Courtesy of San Benito County Public Health Services:
Rates of sexually transmitted diseases (STD’s) are rising throughout the state of California, including in San Benito County. Public Health officials are urging everyone who is sexually active to “take charge of their sexual health”.
Young people and men who have sex with men are at particular risk and should get tested more often.
|STD testing is now more important than ever. STD rates have been increasing steadily in California since 2013. The California Department of Public Health recently reported that over 300,000 cases of sexually-transmitted diseases were reported in the 2017, a 45-percent increase since 2102. Rates of chlamydia, gonorrhea and syphilis continue to grow, and syphilis has re-emerged as a major public health concern. It is part of an overall upward trend for STD’s in the U.S. Cases of syphilis, gonorrhea and chlamydia reached a record high at nearly 2.3 million in 2017. San Benito County saw a rise in syphilis cases from 8 in 2013 to 42 in 2017.|
|Syphilis, when transmitted from mother to baby during pregnancy or delivery, can be devastating. Congenital syphilis can cause premature birth, low birth weight, birth defects, blindness, hearing loss, and even death. Mother to child transmission can occur at any state of syphilis infection. Prenatal screening and prompt treatment for pregnant women is essential for preventing these devastating birth outcomes. In California, it is required by law that pregnant women get tested for syphilis at their first prenatal visit. Early diagnosis and prompt treatment in pregnancy prevented 70% of potential congenital syphilis cases in 2017. |
State health officials said cases of congenital syphilis jumped from 20 in 2012 to 283 in 2017. Only 14 counties reported congenital syphilis cases in 2012, while 27 of 58 counties had 1 or more congenital syphilis cases in 2017. San Benito County joined the ranks of impacted counties in 2019. State health officials said cases of congenital syphilis jumped from eight in 2013 to 47 in 2017.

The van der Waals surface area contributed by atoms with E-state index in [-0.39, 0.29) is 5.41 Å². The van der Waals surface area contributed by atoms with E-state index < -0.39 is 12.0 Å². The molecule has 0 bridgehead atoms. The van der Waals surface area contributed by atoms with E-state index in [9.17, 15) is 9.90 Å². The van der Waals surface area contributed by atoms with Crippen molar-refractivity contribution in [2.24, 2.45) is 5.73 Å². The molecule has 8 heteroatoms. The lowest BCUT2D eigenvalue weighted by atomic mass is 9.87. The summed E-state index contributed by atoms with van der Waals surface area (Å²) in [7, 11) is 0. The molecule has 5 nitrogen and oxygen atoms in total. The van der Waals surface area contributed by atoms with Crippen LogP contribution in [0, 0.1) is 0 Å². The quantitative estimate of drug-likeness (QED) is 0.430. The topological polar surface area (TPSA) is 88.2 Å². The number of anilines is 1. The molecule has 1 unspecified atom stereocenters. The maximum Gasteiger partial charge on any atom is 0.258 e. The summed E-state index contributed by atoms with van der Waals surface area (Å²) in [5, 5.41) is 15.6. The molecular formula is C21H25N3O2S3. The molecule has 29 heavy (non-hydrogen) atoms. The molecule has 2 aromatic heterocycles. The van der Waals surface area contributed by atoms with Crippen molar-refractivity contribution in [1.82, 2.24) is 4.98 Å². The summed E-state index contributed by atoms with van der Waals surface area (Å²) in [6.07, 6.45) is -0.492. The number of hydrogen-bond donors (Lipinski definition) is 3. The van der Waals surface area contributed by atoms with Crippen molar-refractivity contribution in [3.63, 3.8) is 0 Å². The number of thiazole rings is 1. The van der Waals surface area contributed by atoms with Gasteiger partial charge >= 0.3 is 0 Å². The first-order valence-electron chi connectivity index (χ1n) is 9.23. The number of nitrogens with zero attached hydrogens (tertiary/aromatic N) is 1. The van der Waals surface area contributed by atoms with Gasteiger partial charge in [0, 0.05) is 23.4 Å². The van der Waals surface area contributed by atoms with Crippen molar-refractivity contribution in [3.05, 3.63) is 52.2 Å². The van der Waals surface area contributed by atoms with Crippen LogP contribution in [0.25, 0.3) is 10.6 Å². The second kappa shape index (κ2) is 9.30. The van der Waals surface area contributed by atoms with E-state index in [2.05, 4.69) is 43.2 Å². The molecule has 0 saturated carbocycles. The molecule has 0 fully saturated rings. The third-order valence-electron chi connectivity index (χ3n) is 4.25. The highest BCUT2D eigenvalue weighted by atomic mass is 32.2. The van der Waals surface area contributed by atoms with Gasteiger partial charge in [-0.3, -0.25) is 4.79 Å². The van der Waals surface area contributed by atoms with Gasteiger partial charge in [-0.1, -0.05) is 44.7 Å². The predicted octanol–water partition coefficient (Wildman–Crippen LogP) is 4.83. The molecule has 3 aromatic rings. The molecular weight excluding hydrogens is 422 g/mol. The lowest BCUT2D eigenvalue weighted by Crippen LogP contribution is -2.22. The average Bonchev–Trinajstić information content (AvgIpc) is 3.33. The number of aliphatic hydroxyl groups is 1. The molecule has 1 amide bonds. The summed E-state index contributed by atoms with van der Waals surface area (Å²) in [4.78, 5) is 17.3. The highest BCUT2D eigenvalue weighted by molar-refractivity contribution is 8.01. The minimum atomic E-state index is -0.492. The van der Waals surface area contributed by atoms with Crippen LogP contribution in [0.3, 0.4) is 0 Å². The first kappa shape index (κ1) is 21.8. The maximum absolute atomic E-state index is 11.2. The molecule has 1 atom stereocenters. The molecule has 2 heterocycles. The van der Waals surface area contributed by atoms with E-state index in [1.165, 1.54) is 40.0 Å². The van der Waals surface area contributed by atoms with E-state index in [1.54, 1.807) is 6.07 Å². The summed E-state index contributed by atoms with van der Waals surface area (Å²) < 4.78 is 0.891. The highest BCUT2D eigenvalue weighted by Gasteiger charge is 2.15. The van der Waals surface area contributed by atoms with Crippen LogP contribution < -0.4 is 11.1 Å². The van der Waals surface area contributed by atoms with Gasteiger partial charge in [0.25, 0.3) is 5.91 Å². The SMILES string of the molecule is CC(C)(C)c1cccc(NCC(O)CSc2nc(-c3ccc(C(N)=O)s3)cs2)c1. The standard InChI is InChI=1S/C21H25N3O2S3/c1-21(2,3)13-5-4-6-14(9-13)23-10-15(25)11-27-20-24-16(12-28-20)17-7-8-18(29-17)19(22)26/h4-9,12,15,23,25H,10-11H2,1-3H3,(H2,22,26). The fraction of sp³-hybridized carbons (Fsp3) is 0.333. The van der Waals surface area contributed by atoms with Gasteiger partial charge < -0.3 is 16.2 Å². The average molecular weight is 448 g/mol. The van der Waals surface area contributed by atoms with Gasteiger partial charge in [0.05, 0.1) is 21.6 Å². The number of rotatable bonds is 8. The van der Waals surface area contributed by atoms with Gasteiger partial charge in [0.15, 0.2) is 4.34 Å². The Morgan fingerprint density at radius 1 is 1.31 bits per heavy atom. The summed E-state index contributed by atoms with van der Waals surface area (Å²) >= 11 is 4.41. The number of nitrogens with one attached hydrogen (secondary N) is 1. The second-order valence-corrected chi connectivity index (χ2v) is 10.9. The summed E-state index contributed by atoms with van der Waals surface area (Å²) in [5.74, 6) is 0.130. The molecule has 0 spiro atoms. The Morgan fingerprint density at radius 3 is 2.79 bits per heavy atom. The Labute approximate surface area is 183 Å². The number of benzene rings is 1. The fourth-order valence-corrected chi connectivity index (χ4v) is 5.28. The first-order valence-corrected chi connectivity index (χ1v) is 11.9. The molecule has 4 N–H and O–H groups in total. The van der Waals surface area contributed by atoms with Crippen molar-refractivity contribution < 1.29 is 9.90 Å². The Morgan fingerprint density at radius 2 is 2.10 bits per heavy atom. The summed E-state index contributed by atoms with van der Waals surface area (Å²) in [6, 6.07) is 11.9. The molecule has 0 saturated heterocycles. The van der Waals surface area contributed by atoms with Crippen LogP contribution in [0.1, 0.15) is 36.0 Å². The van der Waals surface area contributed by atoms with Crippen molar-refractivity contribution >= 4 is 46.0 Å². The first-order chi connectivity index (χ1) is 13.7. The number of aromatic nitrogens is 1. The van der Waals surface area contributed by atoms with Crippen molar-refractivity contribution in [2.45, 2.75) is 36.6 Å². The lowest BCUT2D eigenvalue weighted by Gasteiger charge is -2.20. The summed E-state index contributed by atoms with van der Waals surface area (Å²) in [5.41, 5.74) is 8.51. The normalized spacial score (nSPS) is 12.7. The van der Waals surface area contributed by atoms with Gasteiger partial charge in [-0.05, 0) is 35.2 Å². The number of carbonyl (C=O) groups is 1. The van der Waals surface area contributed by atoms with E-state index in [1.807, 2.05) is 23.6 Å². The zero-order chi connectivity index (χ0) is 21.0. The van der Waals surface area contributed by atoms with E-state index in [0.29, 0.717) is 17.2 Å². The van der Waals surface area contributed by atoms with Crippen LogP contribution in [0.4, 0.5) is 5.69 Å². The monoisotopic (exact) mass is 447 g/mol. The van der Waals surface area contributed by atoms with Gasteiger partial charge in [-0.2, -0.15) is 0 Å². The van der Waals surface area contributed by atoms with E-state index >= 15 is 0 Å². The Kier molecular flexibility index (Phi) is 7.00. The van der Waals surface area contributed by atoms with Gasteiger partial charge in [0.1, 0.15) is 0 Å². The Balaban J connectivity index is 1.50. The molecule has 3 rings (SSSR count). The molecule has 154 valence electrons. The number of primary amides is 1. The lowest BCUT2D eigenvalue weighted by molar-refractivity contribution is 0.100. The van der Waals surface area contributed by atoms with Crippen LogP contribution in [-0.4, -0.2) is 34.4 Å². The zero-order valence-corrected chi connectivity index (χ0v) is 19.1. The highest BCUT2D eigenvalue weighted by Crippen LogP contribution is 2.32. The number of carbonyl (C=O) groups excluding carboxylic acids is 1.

Chlamydia is the most common reportable disease in San Benito County. This disease, like most STD’s, is easily preventable and treatable, but can cause serious health problems (such as infertility) if left untreated. In San Benito County, chlamydia remains a steady threat. Between 2013 and 2017, chlamydia rates jumped from 201 cases to 244 cases. Most of these cases are found in young women. National statistics estimate that one out of every two young people will have an STD before age 25.
“Quite often, someone can have an STD and not show any symptoms. The only way to stop the ongoing spread of STD’s is for more people to get checked regularly and encourage their partners to get checked as well,” said Dr. Gail Newel, Health Officer for San Benito County. “In most cases, a prescription can be given for both the patient and the partner, making treatment more convenient and more effective.”
For more information regarding prevention and treatment of sexually transmitted diseases, please go to the Centers for Disease Control website at https://www.cdc.gov, the California Department of Public Health website at https://www.cdph.ca.gov, call Public Health Services at (831) 637-5367 or go to our website at http://hhsa.cosb.us.